The pioneers had their own spooky traditions
Although Halloween was not widely celebrated in the U.S. until the late 1800s, pioneers still had fun telling spooky tales and scary stories while they traveled across the country on the Oregon Trail. In particular, emigrants enjoyed the work of Edgar Allen Poe, a frighteningly talented author who was popular during the 19th century.
Poe, who was born in 1809, published a series of creepy short stories and poems in the 1840s, right at the time when the Oregon Trail was in its heyday. Although the pioneers were not often able to bring all of their personal belongings with them, many brought his books along or recited his poems from memory for enjoyment.
Two works of Poe's that were especially loved by emigrants were "The Black Cat" and "The Tell-Tale Heart." These creepy accounts both came out in 1843, a year when hundreds of pioneers set out on the trail, heading for a new life in the West.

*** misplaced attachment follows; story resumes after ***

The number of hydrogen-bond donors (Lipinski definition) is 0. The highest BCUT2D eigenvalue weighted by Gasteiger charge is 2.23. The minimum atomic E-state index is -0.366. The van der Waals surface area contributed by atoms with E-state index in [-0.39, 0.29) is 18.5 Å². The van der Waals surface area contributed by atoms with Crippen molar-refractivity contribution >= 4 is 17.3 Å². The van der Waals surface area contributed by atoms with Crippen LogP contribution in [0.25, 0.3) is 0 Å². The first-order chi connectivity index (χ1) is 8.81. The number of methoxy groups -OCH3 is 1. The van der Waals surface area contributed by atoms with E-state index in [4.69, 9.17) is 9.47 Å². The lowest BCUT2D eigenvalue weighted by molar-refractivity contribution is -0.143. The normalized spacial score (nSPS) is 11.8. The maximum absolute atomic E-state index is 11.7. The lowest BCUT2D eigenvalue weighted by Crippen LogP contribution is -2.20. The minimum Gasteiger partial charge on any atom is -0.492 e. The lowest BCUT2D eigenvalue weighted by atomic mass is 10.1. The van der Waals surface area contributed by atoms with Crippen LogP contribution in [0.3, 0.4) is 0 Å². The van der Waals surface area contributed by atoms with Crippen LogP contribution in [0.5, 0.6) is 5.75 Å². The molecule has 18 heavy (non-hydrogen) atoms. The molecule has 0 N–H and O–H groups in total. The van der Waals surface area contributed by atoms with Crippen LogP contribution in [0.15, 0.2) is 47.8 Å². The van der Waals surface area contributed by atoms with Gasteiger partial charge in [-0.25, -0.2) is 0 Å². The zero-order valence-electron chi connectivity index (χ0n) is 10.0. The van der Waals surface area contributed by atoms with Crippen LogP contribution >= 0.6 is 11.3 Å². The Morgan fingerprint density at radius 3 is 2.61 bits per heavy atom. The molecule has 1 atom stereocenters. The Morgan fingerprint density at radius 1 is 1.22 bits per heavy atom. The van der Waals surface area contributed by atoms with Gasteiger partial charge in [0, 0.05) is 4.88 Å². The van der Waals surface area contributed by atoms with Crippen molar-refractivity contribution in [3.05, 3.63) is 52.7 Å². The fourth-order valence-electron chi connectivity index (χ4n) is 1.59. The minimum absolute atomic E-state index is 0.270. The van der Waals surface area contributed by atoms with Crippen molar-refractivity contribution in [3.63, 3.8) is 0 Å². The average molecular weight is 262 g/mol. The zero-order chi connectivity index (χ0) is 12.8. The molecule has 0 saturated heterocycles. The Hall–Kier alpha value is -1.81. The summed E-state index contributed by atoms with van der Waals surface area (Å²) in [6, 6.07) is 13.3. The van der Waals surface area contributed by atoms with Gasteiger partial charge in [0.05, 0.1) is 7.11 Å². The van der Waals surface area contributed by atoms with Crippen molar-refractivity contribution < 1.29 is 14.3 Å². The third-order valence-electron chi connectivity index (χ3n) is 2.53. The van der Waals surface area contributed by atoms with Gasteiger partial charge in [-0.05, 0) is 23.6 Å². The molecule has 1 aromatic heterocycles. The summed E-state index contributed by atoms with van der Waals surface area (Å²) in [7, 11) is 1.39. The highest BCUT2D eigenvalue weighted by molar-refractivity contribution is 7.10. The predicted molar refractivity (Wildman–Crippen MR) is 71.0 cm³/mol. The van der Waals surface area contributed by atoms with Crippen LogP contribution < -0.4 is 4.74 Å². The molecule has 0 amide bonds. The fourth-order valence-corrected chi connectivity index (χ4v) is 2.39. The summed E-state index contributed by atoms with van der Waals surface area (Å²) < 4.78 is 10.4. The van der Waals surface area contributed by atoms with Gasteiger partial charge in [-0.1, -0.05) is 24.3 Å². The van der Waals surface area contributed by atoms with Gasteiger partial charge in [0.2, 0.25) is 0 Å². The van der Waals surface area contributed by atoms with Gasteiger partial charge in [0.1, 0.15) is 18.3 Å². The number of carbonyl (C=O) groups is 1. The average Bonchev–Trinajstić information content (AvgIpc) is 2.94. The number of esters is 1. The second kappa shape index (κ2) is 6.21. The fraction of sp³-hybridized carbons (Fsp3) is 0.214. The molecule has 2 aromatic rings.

Pioneers may have enjoyed spooky stories because they provided a distraction from the really frightening things they encountered on the trail on a daily basis. On their way across the country, wagon trains often passed by old Native American burial grounds and the graves of pioneers who had perished on the trail. By scaring each other with stories of ravens who knock on your door at midnight and hearts that beat after death, the pioneers were able to forget about their day-to-day experiences.